Endpoint-assessment capabilities include strong native coverage for antivirus and firewall products. Windows' patch status is checked using Windows Update as the foundation. That is a good approach, because you always have the most up-to-date information checked with no administrator intervention. The ability to check vulnerability status is very strong, as Lockdown has incorporated its own scanning engine into Enforcer. You can build some basic custom checks -- such as those for open ports, system services and registry keys. But you can build checks for file properties or for specific processes.

We ran our standard antivirus, patch and registry check tests, as well as performing several vulnerability scans. Everything worked as expected.

Checks are performed any time a network event occurs, such as an IP address change, or when a scheduled audit (such as a vulnerability assessment) occurs. Audits also can be scheduled to be performed at any frequency, while this process will result in a reassessment of the endpoints.

The ability to identify systems actively infected is not available.

In terms of setting incompliant systems on the straight and narrow, a device can be moved to a quarantine zone or to a different device group -- which could result in a virtual-LAN change, depending on environment setup -- based on the results of the endpoint assessment.

For remediation-separation purposes, Lockdown prefers to enable multiple quarantined VLANs and place one incompliant system in each VLAN to protect them from each other as well as the rest of the network. This worked as advertised in our testing. This is a good approach, because a quarantined VLAN may include an infected system attempting to propagate across the network. Multiple systems on one VLAN may allow the infected system to spread to others on that network.

You can display a customizable Web page with remediation information or advised links. Lockdown does offer the ability to execute a script, but the name of the script must be an exact file name and must reside in the installation directory of the Lockdown agent. While this provides some execution functionality, it is not as flexible as we would like to see.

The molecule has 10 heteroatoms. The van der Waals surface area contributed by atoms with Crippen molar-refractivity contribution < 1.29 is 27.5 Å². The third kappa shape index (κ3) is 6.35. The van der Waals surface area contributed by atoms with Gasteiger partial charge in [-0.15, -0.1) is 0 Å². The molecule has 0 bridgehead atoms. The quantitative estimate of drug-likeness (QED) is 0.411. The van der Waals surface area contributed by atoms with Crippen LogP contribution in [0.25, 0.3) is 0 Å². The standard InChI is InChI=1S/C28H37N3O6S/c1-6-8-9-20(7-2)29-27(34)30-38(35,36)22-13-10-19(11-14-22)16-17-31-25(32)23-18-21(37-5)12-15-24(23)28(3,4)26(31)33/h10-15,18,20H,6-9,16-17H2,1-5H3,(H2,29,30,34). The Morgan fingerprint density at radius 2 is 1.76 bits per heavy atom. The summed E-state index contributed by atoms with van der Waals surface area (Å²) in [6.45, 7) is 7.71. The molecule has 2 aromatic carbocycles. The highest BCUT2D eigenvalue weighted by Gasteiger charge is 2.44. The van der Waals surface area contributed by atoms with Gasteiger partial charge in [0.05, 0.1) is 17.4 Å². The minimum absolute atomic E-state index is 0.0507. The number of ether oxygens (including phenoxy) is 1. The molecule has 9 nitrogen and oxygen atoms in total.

The Web-management interface that controls all aspects of the Lockdown product is excellent. Its default first view lands an administrator into the reports section, which contains a detailed, graphical dashboard on the network’s current risk status. Its intuitive GUI is generally easy to use.

Lockdown provides some of the best reporting functionality of all the NAC products we tested. Reports are well designed and very detailed. Lockdown also has the best information reporting to the user, providing detailed discussions on vulnerabilities identified on the endpoint systems and other system-integrity issues that need to be addressed.

Reports can be run against user and device information, which is a nice change as most products focus on either one population or the other. Lockdown also provides a complete history of activity on a device as well as a history of a user’s access across all devices.

Lockdown provides a flexible NAC product that requires minimal network infrastructure changes to deploy. It provides strong functionality in all of the major NAC categories, but excels in reporting. This product is a contender for almost any environment.